It Takes a Village
Traditional Maine buildings inspire an architect's year-round retreat in Castine.
Hans Strauch and Darisse Paquette have fond memories of snowstorms in Castine, a four-hundred-plus-year-old town of antique homes and towering elms perched at the mouth of the Penobscot River. Their first was on their honeymoon in 1989, when a surprise November storm snowed them in at the PentagA¶et Inn. "We were forced to walk around town, and we immediately fell in love with it," Strauch says.
The couple returned to Castine every year to rent a place, but they longed to build a cottage of their own that they could enjoy in every season. An opportunity came in 2002, [for the rest of this story, see the February 2008 issue of Down East. For more photographs of the Strauch house, see the gallery in our "Real Estate" section.]when they happened upon a small, wooded lot that others had overlooked - and not without reason. It was overgrown with gnarly spruce trees, lacked water views, and sat smack-dab in a residential neighborhood directly across the street from a large, busy inn. Hans Strauch, however, was intrigued.
The couple bought the three-quarter-acre lot and Strauch, principal of HDS Architecture in Watertown, Massachusetts, sat down at the drafting board. "I love modernism, but on the other hand, here we are in Castine," Strauch says. "This is an attractive, charming community, and I decided to design a house that embraces that."
Inspired by the village he loved, Strauch integrated traditional building forms in a fresh way to harmonize with the neighborhood and accommodate the lifestyle of his active family. "It's basically three little houses put together," Strauch says. "I took simple Maine house shapes and assembled them on this site to create a family village within the larger village of Castine."
The "center" of Strauch's family village resembles a charming single-story seaside cottage with yellow shingles and green trim. Inside, the foyer opens onto the public space and the heart of the house: a sparkling sunroom that brings the outdoors in with a gabled wall of glass framed by green painted posts and beams.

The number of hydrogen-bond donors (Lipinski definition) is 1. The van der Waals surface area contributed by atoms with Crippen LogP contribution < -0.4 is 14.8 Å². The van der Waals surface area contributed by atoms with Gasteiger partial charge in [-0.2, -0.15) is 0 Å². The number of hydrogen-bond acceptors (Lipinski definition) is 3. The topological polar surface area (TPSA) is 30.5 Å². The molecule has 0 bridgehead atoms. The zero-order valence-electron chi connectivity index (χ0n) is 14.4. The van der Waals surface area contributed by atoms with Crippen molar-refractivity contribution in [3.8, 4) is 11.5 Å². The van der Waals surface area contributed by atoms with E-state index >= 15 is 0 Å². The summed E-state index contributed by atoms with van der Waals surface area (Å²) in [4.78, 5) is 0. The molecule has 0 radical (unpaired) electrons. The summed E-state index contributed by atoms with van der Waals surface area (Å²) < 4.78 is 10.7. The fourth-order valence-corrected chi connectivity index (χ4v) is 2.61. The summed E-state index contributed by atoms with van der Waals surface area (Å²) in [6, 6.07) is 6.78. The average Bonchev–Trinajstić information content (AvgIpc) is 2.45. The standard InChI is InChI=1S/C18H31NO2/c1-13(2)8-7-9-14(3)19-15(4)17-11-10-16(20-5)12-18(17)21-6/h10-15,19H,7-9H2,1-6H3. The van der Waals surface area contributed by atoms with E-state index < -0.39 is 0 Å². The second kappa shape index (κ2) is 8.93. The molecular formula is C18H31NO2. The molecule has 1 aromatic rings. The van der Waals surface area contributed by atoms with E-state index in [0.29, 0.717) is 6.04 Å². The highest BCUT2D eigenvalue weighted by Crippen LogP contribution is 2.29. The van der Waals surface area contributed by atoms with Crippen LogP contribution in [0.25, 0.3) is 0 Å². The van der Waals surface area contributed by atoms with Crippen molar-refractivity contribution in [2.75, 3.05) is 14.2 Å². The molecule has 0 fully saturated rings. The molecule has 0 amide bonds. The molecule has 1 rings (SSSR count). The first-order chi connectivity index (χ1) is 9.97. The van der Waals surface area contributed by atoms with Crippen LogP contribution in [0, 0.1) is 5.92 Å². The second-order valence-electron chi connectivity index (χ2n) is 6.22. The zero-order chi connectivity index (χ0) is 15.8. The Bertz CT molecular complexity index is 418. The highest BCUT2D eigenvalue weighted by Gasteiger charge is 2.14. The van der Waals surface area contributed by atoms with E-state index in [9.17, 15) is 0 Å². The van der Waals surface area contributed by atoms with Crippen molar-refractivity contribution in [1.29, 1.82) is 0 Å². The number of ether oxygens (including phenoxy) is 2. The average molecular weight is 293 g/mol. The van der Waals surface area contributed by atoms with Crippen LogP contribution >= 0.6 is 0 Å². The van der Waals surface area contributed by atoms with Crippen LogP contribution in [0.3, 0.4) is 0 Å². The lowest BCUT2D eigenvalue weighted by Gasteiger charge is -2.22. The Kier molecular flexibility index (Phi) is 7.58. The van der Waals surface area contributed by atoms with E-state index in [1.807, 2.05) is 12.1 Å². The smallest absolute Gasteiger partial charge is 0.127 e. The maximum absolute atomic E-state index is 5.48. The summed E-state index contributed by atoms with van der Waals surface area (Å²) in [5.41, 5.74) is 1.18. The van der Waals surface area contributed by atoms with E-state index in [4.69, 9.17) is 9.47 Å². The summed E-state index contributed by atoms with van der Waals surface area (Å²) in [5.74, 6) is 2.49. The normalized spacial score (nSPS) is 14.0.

"In winter time, it feels like you're in a snow globe," says Strauch, who loves to sit in the sunroom on snowy days. Warmed by the sun and radiant heated floors in the winter, the room stays surprisingly cool in the summer, thanks to windows that provide cross ventilation and a roof design that creates a heat chimney, drawing hot air up and away from the house and cool air into it. Strauch evokes the feeling of a cherished old porch in this contemporary space with time-honored materials like fir flooring and exterior shingles on the wall. "This gives the sense of an outdoor porch that has been enclosed and immediately builds in `history,' " he says.
The kitchen and dining and living areas are housed in a wing that recalls a small chapel with half-round windows at the gable ends, a cathedral ceiling, and classic proportions. The spacious kitchen gleams even on gray days thanks to simple, white painted cabinets and big windows and skylights that let in abundant light. Strauch incorporated two striking elements to enliven this big open space: cedar collar ties and a soaring fireplace that divides the dining and living areas. Built of gray and umber granite in a shape that suggests a steepled church, the fireplace provides a cozy gathering spot on cold winter nights. "I was intrigued by the old New England design of building a house around a central fireplace," Strauch says.
Four bedrooms are tucked into the two-story "farmhouse" wing on the opposite side of the house. Each is painted in a soothing tone of blue, lavender, pink, or soft yellow-green and adjoins a private bath. To streamline costs, Strauch scaled the bathrooms at a comfortable, but modest, six by eight feet, stacked them, and used simple cabinetry, floor tiles, and fittings, splurging only on granite countertops.
A spacious hallway that Strauch jokingly calls "Main Street" connects the private spaces in his village, which also includes a tiny computer room just off the front entrance. Bamboo flooring covers the hallway and rooms throughout the house, making for an elegant and sustainable alternative to conventional wood floors.
Throughout the three thousand-square-foot home, Strauch has struck a comfortable balance between a sense of privacy and a feeling of connection, just like the best villages. Still, don't they miss the seclusion of a private retreat at the water's edge? Not at all, says Strauch. He says the sound of the bell buoy on the harbor and the distant shimmer of light on the water glimpsed through bare winter trees create a lovely sense of connection to the sea. Life in the village suits them perfectly.
"Throughout the year, we see people taking walks and they stop and say hello," he says. "We're part of the community. You don't get that living at the end of a long dirt road."
- By: Kim Ridley